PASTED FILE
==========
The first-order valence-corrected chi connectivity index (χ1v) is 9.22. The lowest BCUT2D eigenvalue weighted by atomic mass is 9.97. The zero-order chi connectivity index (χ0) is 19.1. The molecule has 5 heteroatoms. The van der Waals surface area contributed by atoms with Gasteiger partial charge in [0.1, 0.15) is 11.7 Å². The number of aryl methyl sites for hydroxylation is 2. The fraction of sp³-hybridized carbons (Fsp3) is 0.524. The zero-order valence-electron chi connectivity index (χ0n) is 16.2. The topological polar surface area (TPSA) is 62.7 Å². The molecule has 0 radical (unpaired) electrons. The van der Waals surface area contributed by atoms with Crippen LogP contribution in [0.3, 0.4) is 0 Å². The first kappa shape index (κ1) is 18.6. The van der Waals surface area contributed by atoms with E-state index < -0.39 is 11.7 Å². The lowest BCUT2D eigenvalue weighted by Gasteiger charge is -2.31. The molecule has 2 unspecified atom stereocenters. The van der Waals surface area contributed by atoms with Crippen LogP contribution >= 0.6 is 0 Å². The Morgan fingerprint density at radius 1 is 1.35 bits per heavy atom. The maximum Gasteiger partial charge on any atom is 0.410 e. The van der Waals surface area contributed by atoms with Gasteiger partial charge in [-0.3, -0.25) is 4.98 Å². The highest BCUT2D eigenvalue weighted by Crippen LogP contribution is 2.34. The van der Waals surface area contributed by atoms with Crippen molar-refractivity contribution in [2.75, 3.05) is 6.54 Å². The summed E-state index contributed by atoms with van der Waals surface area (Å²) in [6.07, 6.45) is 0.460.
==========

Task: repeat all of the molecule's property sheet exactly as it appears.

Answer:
The first-order valence-corrected chi connectivity index (χ1v) is 9.22. The lowest BCUT2D eigenvalue weighted by atomic mass is 9.97. The zero-order chi connectivity index (χ0) is 19.1. The molecule has 5 heteroatoms. The van der Waals surface area contributed by atoms with Gasteiger partial charge in [0.1, 0.15) is 11.7 Å². The number of aryl methyl sites for hydroxylation is 2. The fraction of sp³-hybridized carbons (Fsp3) is 0.524. The zero-order valence-electron chi connectivity index (χ0n) is 16.2. The topological polar surface area (TPSA) is 62.7 Å². The molecule has 0 radical (unpaired) electrons. The van der Waals surface area contributed by atoms with Crippen LogP contribution in [0.3, 0.4) is 0 Å². The first kappa shape index (κ1) is 18.6. The van der Waals surface area contributed by atoms with E-state index < -0.39 is 11.7 Å². The lowest BCUT2D eigenvalue weighted by Gasteiger charge is -2.31. The molecule has 2 unspecified atom stereocenters. The van der Waals surface area contributed by atoms with Crippen LogP contribution >= 0.6 is 0 Å². The Morgan fingerprint density at radius 1 is 1.35 bits per heavy atom. The maximum Gasteiger partial charge on any atom is 0.410 e. The van der Waals surface area contributed by atoms with Gasteiger partial charge in [-0.3, -0.25) is 4.98 Å². The highest BCUT2D eigenvalue weighted by Crippen LogP contribution is 2.34. The van der Waals surface area contributed by atoms with Crippen molar-refractivity contribution in [2.75, 3.05) is 6.54 Å². The summed E-state index contributed by atoms with van der Waals surface area (Å²) in [6.07, 6.45) is 0.460.